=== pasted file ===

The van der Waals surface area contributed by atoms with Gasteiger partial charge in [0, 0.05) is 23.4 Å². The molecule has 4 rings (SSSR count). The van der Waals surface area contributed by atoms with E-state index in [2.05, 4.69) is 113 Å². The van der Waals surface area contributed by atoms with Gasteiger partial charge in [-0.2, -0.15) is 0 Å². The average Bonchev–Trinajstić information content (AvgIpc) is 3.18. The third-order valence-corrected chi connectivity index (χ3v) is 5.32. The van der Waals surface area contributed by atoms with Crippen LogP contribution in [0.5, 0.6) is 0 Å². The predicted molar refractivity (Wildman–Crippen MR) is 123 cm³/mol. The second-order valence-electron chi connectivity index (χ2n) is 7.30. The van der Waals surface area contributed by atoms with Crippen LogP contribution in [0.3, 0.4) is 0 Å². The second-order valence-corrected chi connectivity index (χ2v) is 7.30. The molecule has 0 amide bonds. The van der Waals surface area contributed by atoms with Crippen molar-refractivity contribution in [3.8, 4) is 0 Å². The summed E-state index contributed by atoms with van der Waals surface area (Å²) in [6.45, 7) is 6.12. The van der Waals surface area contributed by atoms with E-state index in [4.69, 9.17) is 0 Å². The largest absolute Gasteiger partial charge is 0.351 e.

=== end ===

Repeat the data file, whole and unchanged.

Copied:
The van der Waals surface area contributed by atoms with Gasteiger partial charge in [0, 0.05) is 23.4 Å². The molecule has 4 rings (SSSR count). The van der Waals surface area contributed by atoms with E-state index in [2.05, 4.69) is 113 Å². The van der Waals surface area contributed by atoms with Gasteiger partial charge in [-0.2, -0.15) is 0 Å². The average Bonchev–Trinajstić information content (AvgIpc) is 3.18. The third-order valence-corrected chi connectivity index (χ3v) is 5.32. The van der Waals surface area contributed by atoms with Crippen LogP contribution in [0.5, 0.6) is 0 Å². The predicted molar refractivity (Wildman–Crippen MR) is 123 cm³/mol. The second-order valence-electron chi connectivity index (χ2n) is 7.30. The van der Waals surface area contributed by atoms with Crippen LogP contribution in [0.3, 0.4) is 0 Å². The second-order valence-corrected chi connectivity index (χ2v) is 7.30. The molecule has 0 amide bonds. The van der Waals surface area contributed by atoms with Crippen molar-refractivity contribution in [3.8, 4) is 0 Å². The summed E-state index contributed by atoms with van der Waals surface area (Å²) in [6.45, 7) is 6.12. The van der Waals surface area contributed by atoms with E-state index in [4.69, 9.17) is 0 Å². The largest absolute Gasteiger partial charge is 0.351 e.